The TED organization came to Portland last month to host an independent event to showcase the voices of the youth. Lincoln seniors Nawaal Imam, Sandra Hong, Noah Hoffman and junior Maayez Imam organized the day-long event. The main goal of the theme, “Made in the Future,” was to communicate the idea that what happens later in life can be left up to chance unless you choose to change it. There were nine student speakers at the event, including some from Lincoln, and each shared ideas worth spreading. Here are reports of two Lincoln speakers:
Social network, Montse Mendez says, is an an oxymoron.
The Lincoln senior has been through several transitions in life. She’s faced multiple culture shocks yet remains a strong leader and advocates for face-to-face communication.
She was born in São Paulo, Brazil, and grew up in Mexico City, speaking Spanish. When she was a sixth grader, her family moved to Cincinnati. She told the TEDX talk audience that moving from a city of nearly 21 million to an Ohio suburb, where people spoke a different language, was not the easiest transition.
“The hardest part was adjusting to the different group of people,” Mendez said. “The new language was difficult as well, not just in how it was spoken, but also in how differently it was expressed through hand gestures.”
The family moved to Portland in 2014, where she enrolled at Lincoln. She quickly proved herself as a leader, becoming the communications representative of M.E.Ch.A and founding the New Student club, which helps integrate students into the Lincoln community.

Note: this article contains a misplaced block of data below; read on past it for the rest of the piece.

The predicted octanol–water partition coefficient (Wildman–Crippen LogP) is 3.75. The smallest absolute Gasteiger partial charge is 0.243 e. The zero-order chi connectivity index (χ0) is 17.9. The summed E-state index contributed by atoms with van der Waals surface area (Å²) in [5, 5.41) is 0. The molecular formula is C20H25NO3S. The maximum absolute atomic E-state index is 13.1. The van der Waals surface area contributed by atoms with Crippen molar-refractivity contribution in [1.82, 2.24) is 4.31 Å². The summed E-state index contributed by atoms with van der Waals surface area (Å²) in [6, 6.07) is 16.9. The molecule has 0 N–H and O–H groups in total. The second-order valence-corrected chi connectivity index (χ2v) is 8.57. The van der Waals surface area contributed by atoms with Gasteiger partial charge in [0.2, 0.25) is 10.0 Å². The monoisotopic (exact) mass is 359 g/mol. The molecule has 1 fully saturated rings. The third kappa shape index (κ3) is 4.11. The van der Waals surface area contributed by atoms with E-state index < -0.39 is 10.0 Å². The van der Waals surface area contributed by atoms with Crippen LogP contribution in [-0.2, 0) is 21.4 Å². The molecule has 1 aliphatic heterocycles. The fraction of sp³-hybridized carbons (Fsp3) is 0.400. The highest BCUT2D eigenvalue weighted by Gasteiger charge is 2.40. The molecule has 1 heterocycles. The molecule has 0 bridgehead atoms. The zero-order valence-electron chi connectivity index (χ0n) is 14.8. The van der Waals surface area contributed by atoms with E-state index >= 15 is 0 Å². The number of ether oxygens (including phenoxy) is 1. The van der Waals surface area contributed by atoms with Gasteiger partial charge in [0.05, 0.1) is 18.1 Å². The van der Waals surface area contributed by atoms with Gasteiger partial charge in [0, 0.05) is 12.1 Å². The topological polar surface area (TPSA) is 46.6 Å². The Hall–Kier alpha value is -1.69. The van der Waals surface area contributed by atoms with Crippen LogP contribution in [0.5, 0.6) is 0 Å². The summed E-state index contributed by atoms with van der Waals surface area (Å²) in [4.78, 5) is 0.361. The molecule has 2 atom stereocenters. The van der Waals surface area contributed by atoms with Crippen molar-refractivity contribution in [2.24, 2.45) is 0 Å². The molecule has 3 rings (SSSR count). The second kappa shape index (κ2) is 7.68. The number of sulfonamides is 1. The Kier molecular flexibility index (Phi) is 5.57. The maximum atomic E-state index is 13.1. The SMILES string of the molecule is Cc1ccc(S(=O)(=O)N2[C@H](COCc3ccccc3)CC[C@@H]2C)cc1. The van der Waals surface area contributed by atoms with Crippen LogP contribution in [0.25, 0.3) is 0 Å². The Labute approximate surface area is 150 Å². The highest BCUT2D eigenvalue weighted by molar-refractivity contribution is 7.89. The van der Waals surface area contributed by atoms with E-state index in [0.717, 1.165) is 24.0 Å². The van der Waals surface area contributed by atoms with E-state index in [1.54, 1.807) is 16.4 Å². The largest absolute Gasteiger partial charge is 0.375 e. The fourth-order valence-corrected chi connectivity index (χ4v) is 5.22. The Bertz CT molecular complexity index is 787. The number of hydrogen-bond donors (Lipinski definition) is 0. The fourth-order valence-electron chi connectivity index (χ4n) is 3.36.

“Since I was little, I’ve very naturally taken on leadership roles,” she said. “I honestly can’t say what I got it from, but it is a part of me and something that makes me happy.”
For her TED talk, Mendez took the event’s program, and showed her picture and bio to the audience. She asked, “So you all know me now, right?” She did it to illustrate how social media does not tell the full story and how it creates a misleading, flawless image.
The pressure to constantly make oneself appear perfect can cause depression and social anxiety, she said, the antithesis of the perceived purpose of social media.
“I get that social media connects people to others, but if these people are overly attached to this false image of themselves, they become unsure of who they really are when they express themselves differently,” she says. “You even isolate yourself because you don’t necessarily question who you are past what’s on your social media profile.”
People, she told her audience, are not just the perfect images they let the world see. The ups and downs that people may not be keen on posting are also part of being human.
Senior Orion Cleaver has devoted his life to the art of speech. So it was no surprise he based his TED talk on the necessity of communication.
Before he started freshman year, Cleaver says that he wasn’t too focused on what to study. However, once he became a member of Lincoln’s Speech and Debate team, he has never since looked back.
“I joined the team off a whim,” he said. “It’s given me the opportunity to explore a whole different realm that I wouldn’t have otherwise stumbled upon.”
After joining the team, he found he had a passion for public speaking and communication. He’s also proven his skills in his pursuit of Ethics Bowl and on the constitution team, which won the We The People National Invitational in 2014. But he says prefers debate because it allows him to speak from a more individual perspective.
“Constitution team feels more like a set curriculum than debate team does,” he says. “Speech and Debate lets me speak about what I want, do the research I want, make the arguments that I want to make. It allows me more freedom in what I do.”
Language, he stressed, is one of the most powerful weapons on earth – an idea he promotes as he continues his pursuit of speech.
“People need to use their language first in order to create change.”